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Reading by Railway
The snow blows past the windows of the train as you look out into the almost monochrome landscape of northern New Brunswick, black shapes of the woods, white snow on the ground and along the branches, hints of dark green and brown as if a black-and-white photograph had been subtly touched up with colour. You pass a river, chunks of ice floating in the dark water. Now and then a ruined shack, or a highway, a village. You look back at the book you hold in your hand.
Three times in the last year, I've travelled long distances through eastern Canada by train. It's the best way to travel if you can take the time, and as the slow journey goes on, the world outside the windows, the world of the people you meet on the train, and the world of the books you read all come together into a complex music of imagination. One summer evening on the edge of Newcastle, I looked out and saw a couple, working people by the look of them, standing in their yard to watch the train pass. They exist in some other dimension for me, as I, passing, do for them. A sign on the road says "Station Street", and the name is somehow familiar. I searched my mind and came up with a title. Nights below Station Street: those profligate encumbered lives created by David Adams Richards, the odder to call to mind when I found myself reading Henry James.
I made the trip again just before Christmas. On the way west through New Brunswick, Quebec, and Ontario, I was reading Timothy Findley's novel The Piano Man's Daughter. Toronto was my destination, and the streets of the city were laid out in front of me in his words. The man in the seat next to me had been a Toronto cab-driver for thirty years, though he was now living in Nova Scotia and doing woodwork, and we talked about the suburban train stations. I can remember from childhood a Dufferin Street station where the train, which had earlier set off from downtown, picked up passengers before continuing northwest. We may have been going to visit my grandfather, or maybe to a summer cottage, when we caught the train there one bright morning. I think my mother bought me a new book to keep me amused during the trip. Most of The Piano Man's Daughter takes place before I was born, but the way the city was shaped by streetcars and how southern Ontario was held together by trains were magically familiar. Findley's family chronicle, like a train trip through a landscape you love, makes the exotic familiar, the familiar exotic, and interrupted by food and sleep and conversation with strangers, it carried me to Toronto, where I got off the train for a family reunion of my own.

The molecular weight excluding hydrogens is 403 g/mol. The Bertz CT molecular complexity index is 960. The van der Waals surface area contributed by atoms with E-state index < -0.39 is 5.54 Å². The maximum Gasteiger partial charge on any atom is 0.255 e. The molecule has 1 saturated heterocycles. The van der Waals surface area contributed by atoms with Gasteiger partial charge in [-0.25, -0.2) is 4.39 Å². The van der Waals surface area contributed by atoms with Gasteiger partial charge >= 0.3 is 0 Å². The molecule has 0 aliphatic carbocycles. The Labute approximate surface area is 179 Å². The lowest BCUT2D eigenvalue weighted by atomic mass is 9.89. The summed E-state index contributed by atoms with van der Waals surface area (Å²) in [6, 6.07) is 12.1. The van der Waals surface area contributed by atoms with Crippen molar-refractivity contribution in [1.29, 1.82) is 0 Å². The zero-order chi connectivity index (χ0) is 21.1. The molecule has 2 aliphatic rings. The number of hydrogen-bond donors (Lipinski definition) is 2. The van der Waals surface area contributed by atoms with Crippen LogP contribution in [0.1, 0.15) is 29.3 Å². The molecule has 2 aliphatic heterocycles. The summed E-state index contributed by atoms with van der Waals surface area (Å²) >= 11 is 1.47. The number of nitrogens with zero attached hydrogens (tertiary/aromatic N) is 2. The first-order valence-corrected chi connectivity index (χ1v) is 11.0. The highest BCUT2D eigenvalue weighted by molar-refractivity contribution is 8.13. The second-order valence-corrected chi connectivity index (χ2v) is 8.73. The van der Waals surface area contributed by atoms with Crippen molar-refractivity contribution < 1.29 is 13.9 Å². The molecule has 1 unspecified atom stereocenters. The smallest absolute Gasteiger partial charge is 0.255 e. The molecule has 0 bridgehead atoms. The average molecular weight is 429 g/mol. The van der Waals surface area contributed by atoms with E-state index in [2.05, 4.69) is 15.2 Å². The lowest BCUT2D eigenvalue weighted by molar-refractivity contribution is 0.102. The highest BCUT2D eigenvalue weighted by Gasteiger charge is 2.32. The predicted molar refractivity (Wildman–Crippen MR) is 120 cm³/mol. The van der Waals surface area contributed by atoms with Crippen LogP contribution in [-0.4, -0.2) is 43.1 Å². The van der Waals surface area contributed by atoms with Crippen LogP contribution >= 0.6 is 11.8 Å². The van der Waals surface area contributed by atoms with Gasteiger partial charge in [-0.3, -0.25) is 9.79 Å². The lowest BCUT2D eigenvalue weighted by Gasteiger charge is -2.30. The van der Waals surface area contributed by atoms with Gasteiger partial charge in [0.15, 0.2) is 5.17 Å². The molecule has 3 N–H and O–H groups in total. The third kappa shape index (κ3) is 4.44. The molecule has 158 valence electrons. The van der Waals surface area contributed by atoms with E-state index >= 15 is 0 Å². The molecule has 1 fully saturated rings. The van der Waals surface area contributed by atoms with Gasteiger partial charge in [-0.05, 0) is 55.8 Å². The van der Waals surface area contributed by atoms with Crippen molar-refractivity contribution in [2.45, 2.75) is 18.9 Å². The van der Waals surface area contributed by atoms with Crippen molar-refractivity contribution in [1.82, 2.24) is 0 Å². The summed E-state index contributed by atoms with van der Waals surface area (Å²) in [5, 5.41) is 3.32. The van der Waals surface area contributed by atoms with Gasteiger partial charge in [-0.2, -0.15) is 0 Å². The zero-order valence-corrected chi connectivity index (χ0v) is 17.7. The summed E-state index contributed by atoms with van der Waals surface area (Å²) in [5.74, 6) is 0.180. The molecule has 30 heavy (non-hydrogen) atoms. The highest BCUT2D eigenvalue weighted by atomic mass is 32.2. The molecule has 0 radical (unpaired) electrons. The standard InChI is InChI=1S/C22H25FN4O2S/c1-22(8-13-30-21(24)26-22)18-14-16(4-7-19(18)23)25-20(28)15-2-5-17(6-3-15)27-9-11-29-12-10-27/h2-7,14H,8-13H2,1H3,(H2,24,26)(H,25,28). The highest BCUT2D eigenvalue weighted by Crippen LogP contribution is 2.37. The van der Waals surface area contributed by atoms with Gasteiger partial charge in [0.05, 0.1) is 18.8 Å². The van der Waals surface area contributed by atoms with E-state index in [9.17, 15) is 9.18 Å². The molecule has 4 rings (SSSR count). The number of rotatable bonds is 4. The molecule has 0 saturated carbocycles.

You walk the streets of the Annex, take the streetcar to Cabbagetown, have lunch in Kingston between trains, move on, and find yourself walking across the bridges between Hull and Ottawa, crossing from one province to another in the bitter cold. In Hull, I picked up a copy of Ray Conlogue's Impossible Nation: The Longing for Homeland in Canada & Quebec, a book that has its roots in the experience of arriving in Montreal to live and work and attempting to see, with clear eyes, the sheer differentness of a different culture speaking a different language. (Does that bridge across the Ottawa lead from province to province or country to country?) I moved to Montreal around the same time as Conlogue, and had an experience a little like his. Arriving back, I went to my old neighbourhood, the French streets east of the mountain, to do some shopping, and it was, as always, another world.
The train to the east leaves Montreal in the evening, and in winter, you travel through Quebec in darkness. At Lévis, you can see the bright lights of Quebec City on the steep heights across the river. Then you sleep and wake, sleep and wake, through the Gaspé and into New Brunswick. By now I was reading White Madness, a collection of Alden Nowlan's columns for the St. John Telegraph-Journal, and it was Christmas Eve.